By TK Hannah
“Safety is more important than anything!”
These are the words I heard declared from a 7-year-old at forest school this week.
While I agree, I feel that there is something else behind her words. Fear.
This fear keeps us from assessing our situations and forming decisions, from taking manageable risks. It prevents us from making mistakes, learning, and realizing how resilient we really are. Fear calls us to be idle in life, avoiding opportunities for learning, adventure, and fun. I didn’t feel this fear as a child, I was the first to be running through the forest, no shoes on, skinned knees, climbing high into a tree till the branches became thin and bent under my weight. I wasn’t reckless either, on my summer vacations in rural northern Ontario I didn’t partake in jumping off 30 feet bridges that my cousins did. I knew my comfort level and assessed my risks.
My parents prided themselves on being “free-range parents” so, they weren’t hovering, telling me to “be careful”. They included me in the processes of decision making, risk assessment and put trust in my abilities.
As we get older we feel that we are masters in managing risk, but then comes the children. This strikes a new fear in parents and educators. We are responsible for their safety and how can we keep these little beings safe while encouraging their independence in a world that seems full of dangers.
I will admit something here. Even though I am a big advocate for risk, when I watch one of my students engage in a risky activity, the worst-case scenario inevitably pops into my head. I mentally prepare myself to make use of all the first aid classes I’ve taken (though I have never had to use other than the occasional bandaid) When I sleep, I am met with anxiety dreams of a child being lost in the forest and no matter what I do I can’t find them. Daily, I feel the words “be careful” bubbling up from my throat. I’m not even a parent and this fear is beckoning to control my practice. So why do we want our children engaging in risky play anyways?
Taking risks in childhood can have “positive implications in terms of children’s developmental, social and emotional needs, as well as their overall health. By providing opportunities for children to manage their own risks in a controlled environment, they will learn vital life skills needed for adulthood, and gain the experience needed to face the unpredictable nature of the world (Gill, 2007)… Risk-taking is considered to have further benefits, which contribute to the development of desirable personality traits, including creativity (Susa and Benedict in Ball, 2002)… encouraging children to enjoy challenges rather than to shy away from them could also increase their persistence and learning abilities.’ (Dweck 2000)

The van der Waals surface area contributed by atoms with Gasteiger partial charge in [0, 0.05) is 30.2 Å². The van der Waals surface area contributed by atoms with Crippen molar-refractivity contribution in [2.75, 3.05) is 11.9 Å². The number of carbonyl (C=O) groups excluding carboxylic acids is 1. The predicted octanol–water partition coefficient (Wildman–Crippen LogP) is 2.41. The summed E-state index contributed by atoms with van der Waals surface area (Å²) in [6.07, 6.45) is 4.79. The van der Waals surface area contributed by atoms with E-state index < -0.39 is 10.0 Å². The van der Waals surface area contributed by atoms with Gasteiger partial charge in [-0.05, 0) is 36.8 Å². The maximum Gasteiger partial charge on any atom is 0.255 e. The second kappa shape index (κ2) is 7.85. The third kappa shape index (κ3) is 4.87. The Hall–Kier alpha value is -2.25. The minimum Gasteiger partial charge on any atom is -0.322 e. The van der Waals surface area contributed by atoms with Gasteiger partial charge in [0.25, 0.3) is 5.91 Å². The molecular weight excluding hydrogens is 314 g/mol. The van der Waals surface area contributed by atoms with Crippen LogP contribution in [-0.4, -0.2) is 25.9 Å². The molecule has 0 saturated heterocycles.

Now that we know the immense social, emotional, and physical benefits of risk-taking, the question becomes how do we as adults encourage risk-taking while soothing our anxieties and fears about keeping our children safe?
Let’s talk about the risks I’m speaking of here,
Sandseter identified risky play in early childhood in these categories:
Play with great heights;
Play with high speed;
Play with harmful tools;
Play near dangerous elements
Rough‐and‐tumble play; and
Play where the children can ‘disappear’/get lost
Many parents talk to me fondly about when they were kids they were able to play outside in nature their own, but this is not a comfort many of us share anymore. Furthermore, we are riddled with anxieties over activities that were surely involved in our childhood such as wet feet, wet pants, dirty hands, cold weather, mushrooms, bumped heads, high jumps, tree climbing, etc.
At forest school rather than eliminating all risks, we do a risk/benefit assessment.
For example: Wet feet. What are the risks? Being uncomfortable, unpleasant emotion. What are the benefits of river exploration and water play? Science, sensory play, natural connection, coordination, etc. The benefits clearly outweigh the risks.
Now, let’s take a more tricky one. Tree climbing. The risk level goes up while it still has great benefits such as physical strength, coordination, concentration, focus, and spatial problem-solving. So how do we mitigate this risk while allowing our children the experience the benefits of these activities?
As an educator and parent using language to help children to think critically about their level of safety are extremely helpful. Children should be involved actively in the process of risk assessment rather than us trying to control their movements and activities. Questions such as “what do you notice around/under you?” “what are the possible risks about that activity?” “How can we make this safer?” Or even a simple “Do you feel safe?”
Asking these questions is different than an intervention that interrupts the process of learning and play. Let’s take the wet feet for example, when we observe a child who steps too deep into the river and we see the water flow into their boots, should we be interrupting play and learning to change their socks? Or should we simply step back, enjoy the moment, learn with them, and let them tell us when they are cold and uncomfortable. Being prepared at that moment with new socks, and a warm hug.
When we don’t intervene in risky play. This is a risk we are taking as adults. I call on you to breathe, count to ten, subdue that “be careful” and take a risk! Sure, they may fall and hurt themselves but you will be there to help them pick themselves up again. To hug them and support them as they discover how resilient they are.